Grandfather: A Pioneer Like Us is organized by the Getty Research Institute.
Grandfather: A Pioneer Like Us is part of the exhibition Harald Szeemann: Museum of Obsessions, on view February 6–May 6, 2018, at the Getty Research Institute.
ICA LA’s presentation of Grandfather: A Pioneer Like Us is supported by the Consulate General of Switzerland in Los Angeles. Media sponsorship is provided by 89.9 FM KCRW.
Harald Szeemann (11 June 1933 – 18 February 2005) was a Swiss curator and artist and art historian. Having curated more than 200 exhibitions, many of which have been characterized as groundbreaking, Szeemann is said to have helped redefine the role of an art curator.It is believed that Szeemann elevated curating to a legitimate art-form itself.
Szeemann began organizing exhibitions in Switzerland in 1957, and in 1961 he was appointed as director of the Kunsthalle Bern at the age of 28. Despite being a somewhat “provincial institution” at the time Szeemann managed to open a new exhibition every month, often with young and promising artists.
There he organised an exhibition of works by the “mentally ill” from the collection of the art historian and psychiatrist Hans Prinzhorn in 1963, and in 1968 gave Christo and Jeanne-Claude their first opportunity to wrap an entire building: the Kunsthalle itself. The Kunsthalle Bern is also where Szeemann mounted his “radical” landmark 1969 exhibition Live in Your Head: When Attitudes Become Formwhich caused such a reaction that it prompted his resignation as Kunsthalle director.
For decades Szeemann worked out of a studio, which he referred to as “The Factory,” in the Swiss village Tegna, where he conceived international exhibitions and experimented with traditional museological practices. After leaving the Kunsthalle he founded the “Museum of Obsessions” and the Agentur für Geistige Gastarbeit (“Agency for Spiritual Migrant Work”). In 1972 he was the youngest artistic director at documenta 5 in Kassel.He revolutionized the concept: conceived as a hundred-day event, he invited the artists to present not only paintings and sculptures, but also performances and “happenings” as well as photography. The show had various sections named “Artist’s Museum” or “Individual Mythologies”. In an interview in June 2001, he explained: “All the former Documentas followed the old-hat, thesis/antithesis dialectic: Constructivism/Surrealism, Pop/Minimalism, Realism/Concept. That’s why I invented the term, ‘individual mythologies'—not a style, but a human right. An artist could be a geometric painter or a gestural artist; each can live his or her own mythology. Style is no longer the important issue.” Artists of individual mythology are among others Armand Schulthess, Jürgen Brodwolf, Michael Buthe, James Lee Byars, the musician La Monte Young, Etienne Martin, Panamarenko, Paul Thek, Marian Zazeela, Horst Gläsker or Heather Sheehan.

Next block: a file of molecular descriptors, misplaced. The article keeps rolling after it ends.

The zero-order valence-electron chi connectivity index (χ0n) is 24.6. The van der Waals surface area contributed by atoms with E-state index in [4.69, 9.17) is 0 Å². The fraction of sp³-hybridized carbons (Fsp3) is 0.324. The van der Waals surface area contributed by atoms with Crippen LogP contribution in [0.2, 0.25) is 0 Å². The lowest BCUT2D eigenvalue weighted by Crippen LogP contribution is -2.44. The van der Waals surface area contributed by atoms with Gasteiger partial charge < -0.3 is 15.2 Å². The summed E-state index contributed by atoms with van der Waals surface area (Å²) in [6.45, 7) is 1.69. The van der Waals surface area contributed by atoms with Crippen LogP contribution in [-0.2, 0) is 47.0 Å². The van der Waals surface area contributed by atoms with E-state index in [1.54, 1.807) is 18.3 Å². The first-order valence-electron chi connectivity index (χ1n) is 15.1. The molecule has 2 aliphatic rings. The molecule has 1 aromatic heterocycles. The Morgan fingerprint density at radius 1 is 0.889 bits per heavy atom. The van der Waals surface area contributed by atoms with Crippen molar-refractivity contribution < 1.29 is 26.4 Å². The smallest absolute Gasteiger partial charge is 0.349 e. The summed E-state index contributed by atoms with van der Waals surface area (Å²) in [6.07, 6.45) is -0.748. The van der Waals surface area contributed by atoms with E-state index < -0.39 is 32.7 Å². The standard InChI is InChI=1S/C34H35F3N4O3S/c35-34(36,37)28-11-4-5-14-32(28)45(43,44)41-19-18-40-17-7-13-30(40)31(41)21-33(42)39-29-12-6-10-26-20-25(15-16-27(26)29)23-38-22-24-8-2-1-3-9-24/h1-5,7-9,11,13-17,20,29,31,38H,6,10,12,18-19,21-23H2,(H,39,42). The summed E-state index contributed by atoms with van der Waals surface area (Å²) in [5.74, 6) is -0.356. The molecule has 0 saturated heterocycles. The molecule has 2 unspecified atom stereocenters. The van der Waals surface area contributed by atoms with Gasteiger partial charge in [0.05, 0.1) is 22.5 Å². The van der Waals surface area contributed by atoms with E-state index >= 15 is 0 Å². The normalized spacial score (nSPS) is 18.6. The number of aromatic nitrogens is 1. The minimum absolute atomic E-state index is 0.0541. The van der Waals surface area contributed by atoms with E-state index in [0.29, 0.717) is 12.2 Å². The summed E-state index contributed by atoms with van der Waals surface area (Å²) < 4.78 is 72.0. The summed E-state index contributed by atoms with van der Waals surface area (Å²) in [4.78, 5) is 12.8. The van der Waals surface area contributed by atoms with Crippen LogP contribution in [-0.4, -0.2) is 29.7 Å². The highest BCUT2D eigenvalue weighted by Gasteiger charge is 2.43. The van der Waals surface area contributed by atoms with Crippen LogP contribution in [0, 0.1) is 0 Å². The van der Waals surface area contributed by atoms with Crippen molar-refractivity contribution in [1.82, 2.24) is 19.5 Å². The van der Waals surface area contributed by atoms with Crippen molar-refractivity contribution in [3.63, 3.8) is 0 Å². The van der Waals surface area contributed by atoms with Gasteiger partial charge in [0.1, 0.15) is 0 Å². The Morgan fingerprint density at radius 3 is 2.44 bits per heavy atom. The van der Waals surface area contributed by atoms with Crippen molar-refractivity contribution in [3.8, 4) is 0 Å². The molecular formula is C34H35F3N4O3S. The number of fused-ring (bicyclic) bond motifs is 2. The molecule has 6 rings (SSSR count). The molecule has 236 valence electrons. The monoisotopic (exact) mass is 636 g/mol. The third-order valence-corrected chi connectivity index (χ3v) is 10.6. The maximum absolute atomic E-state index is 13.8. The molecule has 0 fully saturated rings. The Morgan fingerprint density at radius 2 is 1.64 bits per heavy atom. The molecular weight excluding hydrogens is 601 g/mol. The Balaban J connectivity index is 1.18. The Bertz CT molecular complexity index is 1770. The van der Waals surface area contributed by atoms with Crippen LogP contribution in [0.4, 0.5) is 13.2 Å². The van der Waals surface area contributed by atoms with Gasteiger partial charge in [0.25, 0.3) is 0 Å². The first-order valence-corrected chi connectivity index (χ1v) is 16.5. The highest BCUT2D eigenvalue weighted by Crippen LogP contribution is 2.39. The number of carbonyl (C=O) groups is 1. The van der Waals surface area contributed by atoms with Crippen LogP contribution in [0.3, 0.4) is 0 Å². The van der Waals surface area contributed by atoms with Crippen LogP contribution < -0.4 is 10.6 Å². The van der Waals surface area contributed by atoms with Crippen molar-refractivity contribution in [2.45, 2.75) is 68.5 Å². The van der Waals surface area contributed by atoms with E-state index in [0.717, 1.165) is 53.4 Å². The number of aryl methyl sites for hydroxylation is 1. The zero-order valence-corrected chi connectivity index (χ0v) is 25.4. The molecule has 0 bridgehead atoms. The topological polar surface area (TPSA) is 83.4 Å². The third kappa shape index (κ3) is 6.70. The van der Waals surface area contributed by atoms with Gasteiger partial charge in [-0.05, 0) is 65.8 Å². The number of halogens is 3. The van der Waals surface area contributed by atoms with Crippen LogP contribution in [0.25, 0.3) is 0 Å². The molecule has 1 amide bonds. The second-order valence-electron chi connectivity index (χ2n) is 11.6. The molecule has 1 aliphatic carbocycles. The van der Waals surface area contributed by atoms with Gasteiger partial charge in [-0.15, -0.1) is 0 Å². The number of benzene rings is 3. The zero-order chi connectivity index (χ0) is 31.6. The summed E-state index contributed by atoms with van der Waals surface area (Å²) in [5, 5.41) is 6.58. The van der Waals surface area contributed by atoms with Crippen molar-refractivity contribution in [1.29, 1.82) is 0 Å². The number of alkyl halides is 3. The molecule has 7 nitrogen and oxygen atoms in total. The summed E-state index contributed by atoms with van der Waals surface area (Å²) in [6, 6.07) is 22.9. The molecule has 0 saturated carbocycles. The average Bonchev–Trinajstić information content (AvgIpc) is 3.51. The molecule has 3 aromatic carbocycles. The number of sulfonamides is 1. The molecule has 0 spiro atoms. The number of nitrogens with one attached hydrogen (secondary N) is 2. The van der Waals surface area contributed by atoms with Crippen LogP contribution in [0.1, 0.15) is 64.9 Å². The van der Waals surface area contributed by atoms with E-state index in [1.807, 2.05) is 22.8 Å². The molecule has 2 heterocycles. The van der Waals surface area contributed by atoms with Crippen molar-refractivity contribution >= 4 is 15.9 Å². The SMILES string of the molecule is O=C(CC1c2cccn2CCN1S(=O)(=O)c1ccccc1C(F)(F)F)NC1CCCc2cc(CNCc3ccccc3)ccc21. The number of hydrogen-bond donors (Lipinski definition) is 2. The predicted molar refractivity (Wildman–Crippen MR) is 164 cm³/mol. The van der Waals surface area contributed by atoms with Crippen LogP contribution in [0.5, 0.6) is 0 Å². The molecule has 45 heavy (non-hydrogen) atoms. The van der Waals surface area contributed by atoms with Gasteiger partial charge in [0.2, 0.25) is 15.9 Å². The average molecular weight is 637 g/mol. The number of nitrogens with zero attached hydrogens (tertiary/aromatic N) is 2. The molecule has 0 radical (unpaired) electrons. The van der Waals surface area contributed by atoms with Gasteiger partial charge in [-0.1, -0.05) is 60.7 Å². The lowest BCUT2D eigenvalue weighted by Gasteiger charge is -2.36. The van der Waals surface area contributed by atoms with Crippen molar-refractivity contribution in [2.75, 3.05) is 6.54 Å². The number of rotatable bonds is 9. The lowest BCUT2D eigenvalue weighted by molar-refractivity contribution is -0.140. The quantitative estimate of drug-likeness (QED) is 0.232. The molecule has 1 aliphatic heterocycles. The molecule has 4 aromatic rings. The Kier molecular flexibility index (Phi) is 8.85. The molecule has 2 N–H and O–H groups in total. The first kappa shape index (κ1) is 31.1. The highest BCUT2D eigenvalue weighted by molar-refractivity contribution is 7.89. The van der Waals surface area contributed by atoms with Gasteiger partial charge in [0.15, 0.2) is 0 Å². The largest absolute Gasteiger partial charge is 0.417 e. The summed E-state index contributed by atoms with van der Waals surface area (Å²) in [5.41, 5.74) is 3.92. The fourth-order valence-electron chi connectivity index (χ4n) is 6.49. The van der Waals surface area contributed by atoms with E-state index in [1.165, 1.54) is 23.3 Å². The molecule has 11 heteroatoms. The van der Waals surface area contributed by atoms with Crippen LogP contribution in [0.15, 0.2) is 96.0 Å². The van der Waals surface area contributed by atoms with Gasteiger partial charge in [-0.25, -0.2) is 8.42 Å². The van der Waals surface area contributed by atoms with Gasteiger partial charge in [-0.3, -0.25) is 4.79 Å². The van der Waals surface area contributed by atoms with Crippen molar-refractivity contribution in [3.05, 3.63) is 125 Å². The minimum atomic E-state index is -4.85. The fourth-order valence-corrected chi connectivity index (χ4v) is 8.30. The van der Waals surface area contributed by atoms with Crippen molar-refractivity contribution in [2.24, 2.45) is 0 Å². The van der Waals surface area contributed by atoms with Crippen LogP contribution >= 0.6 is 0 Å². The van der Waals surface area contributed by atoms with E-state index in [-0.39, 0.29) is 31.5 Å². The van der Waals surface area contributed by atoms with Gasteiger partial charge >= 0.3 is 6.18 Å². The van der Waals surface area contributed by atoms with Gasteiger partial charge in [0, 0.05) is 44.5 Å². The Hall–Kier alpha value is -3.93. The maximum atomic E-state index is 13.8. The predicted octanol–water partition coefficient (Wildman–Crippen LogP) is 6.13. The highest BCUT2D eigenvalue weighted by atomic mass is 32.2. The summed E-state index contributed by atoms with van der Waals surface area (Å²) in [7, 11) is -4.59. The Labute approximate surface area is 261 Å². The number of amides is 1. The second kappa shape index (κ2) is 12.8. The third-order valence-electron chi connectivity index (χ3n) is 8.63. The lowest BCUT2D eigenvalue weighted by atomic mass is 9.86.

For the 1980 Venice Biennale, he and Achille Bonito Oliva co-created the “Aperto”, a new section in the Biennale for young artists. He was later selected as the Biennale director for both 1999 and 2001. This marked him as the first to curate both documenta and the Biennale. Until 2014, he was the only curator who had this distinction, which since the 2015 Venice Biennale is now shared with Okwui Enwezor.
From 1981 to 1991, Szeemann was a “permanent freelance curator” at the Kunsthaus Zürich. During this time, he also curated for other institutions including the Deichtorhallen Hamburg for its inaugural exhibition “Einleuchten: Will, Vorstel Und Simul In HH.” In 1982 he commissioned a three-dimensional reconstruction of Kurt Schwitters’s Hannover Merzbau (as photographed in 1933) for the exhibition “Der Hang zum Gesamtkunstwerk” in Zürich the following year. It was built by the Swiss stage designer Peter Bissegger and is now on permanent display in the Sprengel Museum in Hanover.
—Excerpt from Wikipedia